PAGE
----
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Re: [cdt-dev] CDT and GitHub (was: RE: Unit testing support for Eclipse CDT)

* Marc Khouzam <marc.khouzam@xxxxxxxxxxxx> [2011-08-31 16:13]:
> >   Create unit tests for Helgrind
> >
> > 
> > The contributor's GitHub commit (referenced in the bug):
> >   
> >
> > 2e65f716d7cfc602a124586e
> Just to be sure, when you fetch such a commit, you will actually
> get a set of commits, if the contributor made his/her change
> using multiple commits.  That way, we keep the history.  Right?

In the case of this particular work, it was a single commit which I
cherry-picked.  You can always cherry-pick multiple commits or rebase or
something else.

> >
> > /commit/?id=cdd81a6ee600ef97e14fa191743415ea6457f576
> > 
> > As you can see, the committer is set to me and the author 
> > remains as the contributor.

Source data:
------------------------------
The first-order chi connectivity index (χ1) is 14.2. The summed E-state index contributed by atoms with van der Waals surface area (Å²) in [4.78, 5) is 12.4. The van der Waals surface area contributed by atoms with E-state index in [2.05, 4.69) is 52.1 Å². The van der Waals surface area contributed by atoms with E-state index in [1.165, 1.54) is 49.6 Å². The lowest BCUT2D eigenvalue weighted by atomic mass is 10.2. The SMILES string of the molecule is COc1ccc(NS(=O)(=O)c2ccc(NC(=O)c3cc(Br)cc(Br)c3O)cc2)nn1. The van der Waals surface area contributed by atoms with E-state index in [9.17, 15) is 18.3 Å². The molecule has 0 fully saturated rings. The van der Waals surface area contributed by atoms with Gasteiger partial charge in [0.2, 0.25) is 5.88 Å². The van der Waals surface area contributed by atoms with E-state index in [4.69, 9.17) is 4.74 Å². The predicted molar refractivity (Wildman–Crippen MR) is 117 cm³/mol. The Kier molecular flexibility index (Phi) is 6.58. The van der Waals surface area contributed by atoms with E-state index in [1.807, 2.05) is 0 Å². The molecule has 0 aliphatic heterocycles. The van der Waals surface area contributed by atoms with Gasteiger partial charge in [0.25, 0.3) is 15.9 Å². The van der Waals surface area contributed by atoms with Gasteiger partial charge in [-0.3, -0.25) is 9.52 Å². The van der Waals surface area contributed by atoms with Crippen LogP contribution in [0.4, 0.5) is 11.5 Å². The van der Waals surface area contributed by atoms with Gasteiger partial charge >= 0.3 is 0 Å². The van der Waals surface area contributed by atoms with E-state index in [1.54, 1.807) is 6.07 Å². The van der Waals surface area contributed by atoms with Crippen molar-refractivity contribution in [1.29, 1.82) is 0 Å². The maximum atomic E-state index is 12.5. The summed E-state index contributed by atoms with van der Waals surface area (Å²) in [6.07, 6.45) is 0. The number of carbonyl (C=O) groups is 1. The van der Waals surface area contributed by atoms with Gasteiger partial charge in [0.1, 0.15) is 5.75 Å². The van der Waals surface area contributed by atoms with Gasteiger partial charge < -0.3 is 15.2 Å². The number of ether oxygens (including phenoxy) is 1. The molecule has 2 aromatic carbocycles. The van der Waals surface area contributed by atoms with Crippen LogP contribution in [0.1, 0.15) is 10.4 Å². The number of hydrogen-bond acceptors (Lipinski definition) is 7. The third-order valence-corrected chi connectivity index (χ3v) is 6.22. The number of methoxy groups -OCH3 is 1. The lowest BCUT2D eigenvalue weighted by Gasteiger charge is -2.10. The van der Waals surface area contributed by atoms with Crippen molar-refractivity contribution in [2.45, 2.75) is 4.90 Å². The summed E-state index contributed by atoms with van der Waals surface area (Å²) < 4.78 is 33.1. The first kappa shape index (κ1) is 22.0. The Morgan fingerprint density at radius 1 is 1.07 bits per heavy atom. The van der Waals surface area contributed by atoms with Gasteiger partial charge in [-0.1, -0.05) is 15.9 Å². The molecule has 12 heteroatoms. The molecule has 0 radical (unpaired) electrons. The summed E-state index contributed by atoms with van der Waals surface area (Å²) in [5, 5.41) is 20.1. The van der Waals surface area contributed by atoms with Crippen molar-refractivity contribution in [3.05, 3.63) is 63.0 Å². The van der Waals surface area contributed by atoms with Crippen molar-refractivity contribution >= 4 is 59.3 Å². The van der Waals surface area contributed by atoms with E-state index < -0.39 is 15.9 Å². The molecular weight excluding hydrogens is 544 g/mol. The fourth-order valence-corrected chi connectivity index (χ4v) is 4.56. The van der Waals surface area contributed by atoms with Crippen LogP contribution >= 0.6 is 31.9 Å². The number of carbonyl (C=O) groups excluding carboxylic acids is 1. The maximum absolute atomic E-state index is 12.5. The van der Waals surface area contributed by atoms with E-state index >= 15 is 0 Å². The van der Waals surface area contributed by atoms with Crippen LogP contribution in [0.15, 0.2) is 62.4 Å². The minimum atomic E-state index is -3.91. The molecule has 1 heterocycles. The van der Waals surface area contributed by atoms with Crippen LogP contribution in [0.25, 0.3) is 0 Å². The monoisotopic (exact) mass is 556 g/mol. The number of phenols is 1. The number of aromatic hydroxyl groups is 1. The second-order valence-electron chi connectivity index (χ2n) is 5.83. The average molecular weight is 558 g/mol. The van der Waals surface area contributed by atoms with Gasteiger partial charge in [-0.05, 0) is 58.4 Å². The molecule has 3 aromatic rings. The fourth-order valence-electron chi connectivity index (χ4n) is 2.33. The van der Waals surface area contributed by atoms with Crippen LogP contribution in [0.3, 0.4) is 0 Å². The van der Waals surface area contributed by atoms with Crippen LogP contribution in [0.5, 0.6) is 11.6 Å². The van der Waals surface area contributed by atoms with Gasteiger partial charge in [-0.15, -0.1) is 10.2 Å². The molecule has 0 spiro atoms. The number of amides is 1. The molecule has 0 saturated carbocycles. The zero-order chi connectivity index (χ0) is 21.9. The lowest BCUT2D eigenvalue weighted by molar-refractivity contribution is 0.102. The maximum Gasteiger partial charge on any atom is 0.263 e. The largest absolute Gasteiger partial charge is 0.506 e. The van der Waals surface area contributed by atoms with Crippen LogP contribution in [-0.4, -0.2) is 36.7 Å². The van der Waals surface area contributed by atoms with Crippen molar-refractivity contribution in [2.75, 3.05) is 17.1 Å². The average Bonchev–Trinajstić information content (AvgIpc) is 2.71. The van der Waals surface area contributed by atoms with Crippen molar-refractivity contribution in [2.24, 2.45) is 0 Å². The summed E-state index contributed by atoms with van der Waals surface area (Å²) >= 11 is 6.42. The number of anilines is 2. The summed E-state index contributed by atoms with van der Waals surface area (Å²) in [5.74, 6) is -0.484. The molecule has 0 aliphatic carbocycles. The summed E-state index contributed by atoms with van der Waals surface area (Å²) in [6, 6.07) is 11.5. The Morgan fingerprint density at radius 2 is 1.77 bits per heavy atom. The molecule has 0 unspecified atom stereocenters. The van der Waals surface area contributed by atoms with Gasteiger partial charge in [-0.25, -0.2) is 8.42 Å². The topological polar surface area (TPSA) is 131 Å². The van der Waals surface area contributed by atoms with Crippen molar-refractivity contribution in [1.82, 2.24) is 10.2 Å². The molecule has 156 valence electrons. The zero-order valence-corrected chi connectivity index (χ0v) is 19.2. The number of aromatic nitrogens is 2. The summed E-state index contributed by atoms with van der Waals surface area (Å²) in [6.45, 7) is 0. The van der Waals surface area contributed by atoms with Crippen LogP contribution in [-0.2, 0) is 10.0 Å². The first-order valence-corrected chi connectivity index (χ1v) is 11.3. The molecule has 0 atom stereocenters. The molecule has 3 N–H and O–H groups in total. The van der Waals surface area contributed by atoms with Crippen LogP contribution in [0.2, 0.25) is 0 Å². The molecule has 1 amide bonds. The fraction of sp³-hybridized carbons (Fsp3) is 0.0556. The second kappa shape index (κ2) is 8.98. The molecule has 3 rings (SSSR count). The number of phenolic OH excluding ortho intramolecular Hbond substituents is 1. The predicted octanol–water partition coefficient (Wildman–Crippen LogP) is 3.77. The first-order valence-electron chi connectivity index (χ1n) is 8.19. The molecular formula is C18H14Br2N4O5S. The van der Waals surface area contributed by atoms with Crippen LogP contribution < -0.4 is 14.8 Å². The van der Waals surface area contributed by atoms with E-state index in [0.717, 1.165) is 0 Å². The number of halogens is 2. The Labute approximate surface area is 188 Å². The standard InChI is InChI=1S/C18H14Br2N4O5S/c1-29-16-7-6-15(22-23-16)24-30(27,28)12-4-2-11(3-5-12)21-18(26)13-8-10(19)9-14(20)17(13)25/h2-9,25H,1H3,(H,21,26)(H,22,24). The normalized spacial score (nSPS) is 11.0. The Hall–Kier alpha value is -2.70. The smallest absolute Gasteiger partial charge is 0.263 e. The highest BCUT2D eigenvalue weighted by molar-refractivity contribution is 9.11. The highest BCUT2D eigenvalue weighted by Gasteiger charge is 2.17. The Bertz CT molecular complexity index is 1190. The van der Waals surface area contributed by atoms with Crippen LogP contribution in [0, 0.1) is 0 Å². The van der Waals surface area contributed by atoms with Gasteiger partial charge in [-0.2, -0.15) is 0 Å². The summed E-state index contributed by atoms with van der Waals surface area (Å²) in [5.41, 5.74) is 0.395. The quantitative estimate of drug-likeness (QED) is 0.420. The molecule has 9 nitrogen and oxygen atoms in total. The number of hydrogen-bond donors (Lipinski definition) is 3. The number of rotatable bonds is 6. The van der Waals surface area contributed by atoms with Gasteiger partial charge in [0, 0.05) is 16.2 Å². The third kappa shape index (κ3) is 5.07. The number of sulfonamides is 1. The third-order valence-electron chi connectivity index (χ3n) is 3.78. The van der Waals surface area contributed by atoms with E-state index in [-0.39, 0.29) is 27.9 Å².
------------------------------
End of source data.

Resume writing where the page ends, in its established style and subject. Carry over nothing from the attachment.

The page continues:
> What is not clear is how the CQ is handled.  In your case,
> you attached an actual patch to the CQ.  Normally, we won't
> have such a patch.

Yeah, it was originally submitted as a patch and I verified that the
resulting git commit had the exact same content.  One could always
generate a patch (using EGit [1] or `git diff`) for use in the CQ.

> mentions to include "the URL of the ref" of the commit.
> But if the change is actually is a set of commit should we specify
> the first and last commit maybe?  So that the IP reviewer knows what
> is the new code?

Sure, that's an option.  If I were a contributor, I'd try to squash my
commits into as few as makes sense.  Don't forget that git commits all
have pointers to their parents so it's easy to see where things



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